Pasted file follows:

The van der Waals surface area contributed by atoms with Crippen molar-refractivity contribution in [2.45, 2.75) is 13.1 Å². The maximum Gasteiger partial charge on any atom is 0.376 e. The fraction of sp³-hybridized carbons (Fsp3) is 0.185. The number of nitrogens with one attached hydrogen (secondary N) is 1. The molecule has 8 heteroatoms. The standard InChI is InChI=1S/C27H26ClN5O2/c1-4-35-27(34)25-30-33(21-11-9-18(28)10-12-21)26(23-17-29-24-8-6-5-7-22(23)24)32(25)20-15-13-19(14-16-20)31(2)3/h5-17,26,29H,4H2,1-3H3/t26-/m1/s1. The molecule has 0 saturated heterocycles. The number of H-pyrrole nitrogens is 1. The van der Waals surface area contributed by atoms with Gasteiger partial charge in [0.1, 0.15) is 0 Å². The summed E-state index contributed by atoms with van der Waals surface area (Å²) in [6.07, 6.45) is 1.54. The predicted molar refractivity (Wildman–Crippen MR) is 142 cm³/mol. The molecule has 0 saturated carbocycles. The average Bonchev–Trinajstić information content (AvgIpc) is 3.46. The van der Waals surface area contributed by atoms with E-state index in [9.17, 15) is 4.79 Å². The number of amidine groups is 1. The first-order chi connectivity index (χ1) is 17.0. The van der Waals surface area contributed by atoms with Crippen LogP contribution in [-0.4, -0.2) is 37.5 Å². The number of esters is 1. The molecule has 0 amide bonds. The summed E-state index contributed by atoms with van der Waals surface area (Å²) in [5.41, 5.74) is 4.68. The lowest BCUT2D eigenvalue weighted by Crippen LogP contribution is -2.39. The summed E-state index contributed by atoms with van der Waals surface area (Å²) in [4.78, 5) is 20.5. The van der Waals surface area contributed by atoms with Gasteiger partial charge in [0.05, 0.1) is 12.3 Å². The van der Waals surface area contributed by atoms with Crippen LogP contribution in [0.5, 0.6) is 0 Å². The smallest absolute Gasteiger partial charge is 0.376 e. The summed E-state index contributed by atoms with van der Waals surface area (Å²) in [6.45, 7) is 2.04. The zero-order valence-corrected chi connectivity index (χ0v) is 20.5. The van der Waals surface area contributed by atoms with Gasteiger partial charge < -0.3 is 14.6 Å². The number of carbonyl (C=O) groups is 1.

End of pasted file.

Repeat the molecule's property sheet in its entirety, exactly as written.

The van der Waals surface area contributed by atoms with Crippen molar-refractivity contribution in [2.45, 2.75) is 13.1 Å². The maximum Gasteiger partial charge on any atom is 0.376 e. The fraction of sp³-hybridized carbons (Fsp3) is 0.185. The number of nitrogens with one attached hydrogen (secondary N) is 1. The molecule has 8 heteroatoms. The standard InChI is InChI=1S/C27H26ClN5O2/c1-4-35-27(34)25-30-33(21-11-9-18(28)10-12-21)26(23-17-29-24-8-6-5-7-22(23)24)32(25)20-15-13-19(14-16-20)31(2)3/h5-17,26,29H,4H2,1-3H3/t26-/m1/s1. The molecule has 0 saturated heterocycles. The number of H-pyrrole nitrogens is 1. The van der Waals surface area contributed by atoms with Gasteiger partial charge in [0.1, 0.15) is 0 Å². The summed E-state index contributed by atoms with van der Waals surface area (Å²) in [6.07, 6.45) is 1.54. The predicted molar refractivity (Wildman–Crippen MR) is 142 cm³/mol. The molecule has 0 saturated carbocycles. The average Bonchev–Trinajstić information content (AvgIpc) is 3.46. The van der Waals surface area contributed by atoms with E-state index in [9.17, 15) is 4.79 Å². The number of amidine groups is 1. The first-order chi connectivity index (χ1) is 17.0. The van der Waals surface area contributed by atoms with Crippen LogP contribution in [-0.4, -0.2) is 37.5 Å². The number of esters is 1. The molecule has 0 amide bonds. The summed E-state index contributed by atoms with van der Waals surface area (Å²) in [5.41, 5.74) is 4.68. The lowest BCUT2D eigenvalue weighted by Crippen LogP contribution is -2.39. The summed E-state index contributed by atoms with van der Waals surface area (Å²) in [4.78, 5) is 20.5. The van der Waals surface area contributed by atoms with Gasteiger partial charge in [0.05, 0.1) is 12.3 Å². The van der Waals surface area contributed by atoms with Crippen LogP contribution in [0.5, 0.6) is 0 Å². The smallest absolute Gasteiger partial charge is 0.376 e. The summed E-state index contributed by atoms with van der Waals surface area (Å²) in [6.45, 7) is 2.04. The zero-order valence-corrected chi connectivity index (χ0v) is 20.5. The van der Waals surface area contributed by atoms with Gasteiger partial charge < -0.3 is 14.6 Å². The number of carbonyl (C=O) groups is 1.